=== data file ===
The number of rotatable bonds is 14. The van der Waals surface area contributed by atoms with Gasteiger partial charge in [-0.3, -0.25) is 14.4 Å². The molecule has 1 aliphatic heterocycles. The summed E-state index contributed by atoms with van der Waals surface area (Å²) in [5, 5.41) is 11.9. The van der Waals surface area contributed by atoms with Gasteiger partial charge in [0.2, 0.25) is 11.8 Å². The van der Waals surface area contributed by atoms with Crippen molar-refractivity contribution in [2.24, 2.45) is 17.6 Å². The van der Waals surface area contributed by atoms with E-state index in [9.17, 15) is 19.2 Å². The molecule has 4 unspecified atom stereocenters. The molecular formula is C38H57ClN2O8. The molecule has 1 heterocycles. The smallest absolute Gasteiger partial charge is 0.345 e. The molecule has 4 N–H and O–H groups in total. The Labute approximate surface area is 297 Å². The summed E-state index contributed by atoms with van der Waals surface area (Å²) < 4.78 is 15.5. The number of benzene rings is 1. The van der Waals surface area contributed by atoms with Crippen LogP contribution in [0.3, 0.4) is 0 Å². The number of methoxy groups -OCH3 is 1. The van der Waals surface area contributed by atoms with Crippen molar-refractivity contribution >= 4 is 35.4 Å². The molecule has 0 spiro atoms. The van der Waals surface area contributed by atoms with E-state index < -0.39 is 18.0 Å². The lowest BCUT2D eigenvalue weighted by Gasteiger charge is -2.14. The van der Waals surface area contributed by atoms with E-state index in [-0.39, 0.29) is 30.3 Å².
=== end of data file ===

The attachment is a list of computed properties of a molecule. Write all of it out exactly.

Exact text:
The number of rotatable bonds is 14. The van der Waals surface area contributed by atoms with Gasteiger partial charge in [-0.3, -0.25) is 14.4 Å². The molecule has 1 aliphatic heterocycles. The summed E-state index contributed by atoms with van der Waals surface area (Å²) in [5, 5.41) is 11.9. The van der Waals surface area contributed by atoms with Gasteiger partial charge in [0.2, 0.25) is 11.8 Å². The van der Waals surface area contributed by atoms with Crippen molar-refractivity contribution in [2.24, 2.45) is 17.6 Å². The van der Waals surface area contributed by atoms with E-state index in [9.17, 15) is 19.2 Å². The molecule has 4 unspecified atom stereocenters. The molecular formula is C38H57ClN2O8. The molecule has 1 heterocycles. The smallest absolute Gasteiger partial charge is 0.345 e. The molecule has 4 N–H and O–H groups in total. The Labute approximate surface area is 297 Å². The summed E-state index contributed by atoms with van der Waals surface area (Å²) < 4.78 is 15.5. The number of benzene rings is 1. The van der Waals surface area contributed by atoms with Crippen LogP contribution in [0.3, 0.4) is 0 Å². The number of methoxy groups -OCH3 is 1. The van der Waals surface area contributed by atoms with Crippen molar-refractivity contribution >= 4 is 35.4 Å². The molecule has 0 spiro atoms. The van der Waals surface area contributed by atoms with E-state index < -0.39 is 18.0 Å². The lowest BCUT2D eigenvalue weighted by Gasteiger charge is -2.14. The van der Waals surface area contributed by atoms with E-state index in [-0.39, 0.29) is 30.3 Å².